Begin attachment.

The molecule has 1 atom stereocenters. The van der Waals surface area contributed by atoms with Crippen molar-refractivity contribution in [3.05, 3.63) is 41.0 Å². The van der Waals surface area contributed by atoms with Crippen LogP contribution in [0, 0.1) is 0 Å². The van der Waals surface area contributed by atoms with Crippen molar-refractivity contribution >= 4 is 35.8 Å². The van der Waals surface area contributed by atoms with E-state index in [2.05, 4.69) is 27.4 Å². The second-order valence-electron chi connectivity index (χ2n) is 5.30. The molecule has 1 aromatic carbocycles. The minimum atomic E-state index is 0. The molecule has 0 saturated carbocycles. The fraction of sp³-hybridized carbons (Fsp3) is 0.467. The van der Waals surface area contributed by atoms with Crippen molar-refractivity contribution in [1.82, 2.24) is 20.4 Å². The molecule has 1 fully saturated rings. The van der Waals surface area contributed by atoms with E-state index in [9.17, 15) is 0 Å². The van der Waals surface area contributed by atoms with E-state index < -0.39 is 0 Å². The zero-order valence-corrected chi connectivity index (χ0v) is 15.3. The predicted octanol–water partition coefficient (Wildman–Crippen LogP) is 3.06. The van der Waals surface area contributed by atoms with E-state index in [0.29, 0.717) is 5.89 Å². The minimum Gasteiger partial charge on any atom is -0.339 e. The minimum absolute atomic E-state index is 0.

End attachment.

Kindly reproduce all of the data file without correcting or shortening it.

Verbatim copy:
The molecule has 1 atom stereocenters. The van der Waals surface area contributed by atoms with Crippen molar-refractivity contribution in [3.05, 3.63) is 41.0 Å². The van der Waals surface area contributed by atoms with Crippen LogP contribution in [0, 0.1) is 0 Å². The van der Waals surface area contributed by atoms with Crippen molar-refractivity contribution >= 4 is 35.8 Å². The van der Waals surface area contributed by atoms with E-state index in [2.05, 4.69) is 27.4 Å². The second-order valence-electron chi connectivity index (χ2n) is 5.30. The molecule has 1 aromatic carbocycles. The minimum atomic E-state index is 0. The molecule has 0 saturated carbocycles. The fraction of sp³-hybridized carbons (Fsp3) is 0.467. The van der Waals surface area contributed by atoms with Crippen molar-refractivity contribution in [1.82, 2.24) is 20.4 Å². The molecule has 1 fully saturated rings. The van der Waals surface area contributed by atoms with E-state index in [9.17, 15) is 0 Å². The van der Waals surface area contributed by atoms with E-state index < -0.39 is 0 Å². The zero-order valence-corrected chi connectivity index (χ0v) is 15.3. The predicted octanol–water partition coefficient (Wildman–Crippen LogP) is 3.06. The van der Waals surface area contributed by atoms with E-state index in [0.29, 0.717) is 5.89 Å². The minimum Gasteiger partial charge on any atom is -0.339 e. The minimum absolute atomic E-state index is 0.